The instructions themselves are very nearly as good as LEGO’s own, being logical, neat and clear. They do perhaps lack a few sub-assemblies when compared to those from an official LEGO set, and this does make the build slightly more challenging than you might expect. However for us this made the familiar ‘spot the difference’ between the part built model in our hands and the part built model pictured in the instructions a more fun experience, and certainly didn’t detract from an enjoyable build.

36 steps later and the finished model proves to be excellent, being both true to the Mad Max movie and gloriously playable. The Interceptor is a comparable size to LEGO’s newer vehicles at 6-studs wide, and features a removable roof, detailed engine with supercharger and some trunk space for the aforementioned gas-can and Brickarms weaponry.

The two Brickarms pieces are well suited to the set, and the real surprise was Manner-Spielzeug’s own printed part – a can of Dinki Di dog food from the movie – which is of a quality as high (if not higher) than anything LEGO make themselves.

Lego Mad Max Interceptor Set

Overall the Interceptor is something of a delight. It’s different from anything that LEGO produces, but is totally true to LEGO’s ‘Play Well’ ethos. Only with a bit more violence. Perhaps the only sticking point is the price, as for €69 (just over $75/£50) the piece count is quite low. The quality however, couldn’t be higher, and if you’re a fan of the Mad Max movie franchise we expect you’ll find little better than this. 4 stars – Highly Recommended.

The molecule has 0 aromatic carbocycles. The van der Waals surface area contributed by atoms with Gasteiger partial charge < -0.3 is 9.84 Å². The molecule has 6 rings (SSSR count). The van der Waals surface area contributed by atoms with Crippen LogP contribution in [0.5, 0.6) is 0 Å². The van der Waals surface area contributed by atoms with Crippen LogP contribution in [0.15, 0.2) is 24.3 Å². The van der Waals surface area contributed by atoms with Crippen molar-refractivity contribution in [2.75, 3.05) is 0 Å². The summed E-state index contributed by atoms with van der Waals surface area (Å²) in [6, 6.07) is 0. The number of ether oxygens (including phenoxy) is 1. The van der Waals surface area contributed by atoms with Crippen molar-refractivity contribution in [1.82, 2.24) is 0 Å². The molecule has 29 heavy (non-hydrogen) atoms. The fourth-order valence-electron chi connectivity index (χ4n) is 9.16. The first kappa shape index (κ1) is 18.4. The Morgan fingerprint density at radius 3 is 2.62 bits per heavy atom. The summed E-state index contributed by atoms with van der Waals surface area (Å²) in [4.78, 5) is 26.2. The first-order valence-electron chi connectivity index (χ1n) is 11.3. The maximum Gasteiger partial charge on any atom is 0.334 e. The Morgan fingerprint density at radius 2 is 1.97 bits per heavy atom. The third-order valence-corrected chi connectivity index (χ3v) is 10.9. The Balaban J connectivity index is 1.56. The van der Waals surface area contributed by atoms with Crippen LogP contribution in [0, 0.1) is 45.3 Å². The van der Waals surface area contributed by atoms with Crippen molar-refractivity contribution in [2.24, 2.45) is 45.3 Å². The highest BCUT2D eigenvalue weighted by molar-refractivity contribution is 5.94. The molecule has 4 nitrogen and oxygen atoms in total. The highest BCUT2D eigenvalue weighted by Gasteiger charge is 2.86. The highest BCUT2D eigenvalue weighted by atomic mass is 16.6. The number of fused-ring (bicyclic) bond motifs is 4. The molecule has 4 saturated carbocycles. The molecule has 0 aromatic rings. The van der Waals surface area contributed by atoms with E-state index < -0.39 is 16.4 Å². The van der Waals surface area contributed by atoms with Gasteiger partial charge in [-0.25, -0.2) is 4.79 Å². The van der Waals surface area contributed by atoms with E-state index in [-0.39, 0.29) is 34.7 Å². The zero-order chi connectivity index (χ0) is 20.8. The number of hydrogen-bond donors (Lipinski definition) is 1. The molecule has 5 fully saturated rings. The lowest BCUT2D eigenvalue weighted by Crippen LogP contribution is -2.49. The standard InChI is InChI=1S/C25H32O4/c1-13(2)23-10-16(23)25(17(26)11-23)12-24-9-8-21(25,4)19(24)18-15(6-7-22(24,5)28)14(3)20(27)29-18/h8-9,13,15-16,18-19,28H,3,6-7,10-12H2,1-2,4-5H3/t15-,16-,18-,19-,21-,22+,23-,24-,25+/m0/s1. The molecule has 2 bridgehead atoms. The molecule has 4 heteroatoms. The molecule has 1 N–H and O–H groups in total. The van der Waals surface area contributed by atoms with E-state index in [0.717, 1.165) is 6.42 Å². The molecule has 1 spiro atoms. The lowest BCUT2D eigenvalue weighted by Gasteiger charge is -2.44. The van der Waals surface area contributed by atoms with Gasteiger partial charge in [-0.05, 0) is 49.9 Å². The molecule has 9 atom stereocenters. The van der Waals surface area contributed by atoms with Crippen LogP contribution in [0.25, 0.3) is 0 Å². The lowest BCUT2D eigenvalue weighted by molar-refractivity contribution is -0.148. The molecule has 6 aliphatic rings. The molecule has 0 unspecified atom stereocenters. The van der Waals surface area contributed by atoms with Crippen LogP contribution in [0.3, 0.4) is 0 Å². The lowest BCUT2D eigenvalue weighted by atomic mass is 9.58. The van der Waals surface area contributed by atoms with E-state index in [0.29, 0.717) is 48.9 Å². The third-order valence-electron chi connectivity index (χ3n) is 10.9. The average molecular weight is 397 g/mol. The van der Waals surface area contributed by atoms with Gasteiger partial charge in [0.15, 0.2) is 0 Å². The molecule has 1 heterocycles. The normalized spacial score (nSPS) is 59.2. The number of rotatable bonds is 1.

You can check out the Manner-Speilzeug Mad Max Interceptor set by clicking on the link below, where you can also read more about their mission and view the other products that they have available. Let them know we sent you and you can take advantage of a 10% discount too.

View and Buy the Interceptor Set here

Lego Manner-Spielzeug Sets

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Got Wood?

Lego Ford Woody

This gorgeous Town scale ’51 Ford Woody was found on Flickr. Sir Nadroj is the builder and you can see all of his beautiful photographs by clicking this link.

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Good Things Come in Small Packages

Lego RC Rally Truck

This little 6-wide mini-figure scale rally truck by Flickr’s Big Boy may well have featured here at TLCB on looks alone, but it’s got a lot more going underneath than you might realise. Squeezed inside the diminutive dimensions is a full remote control drivetrain, plus working lights too. You can see more of this miracle of packaging, and watch a video of it in action, at the link in the text above.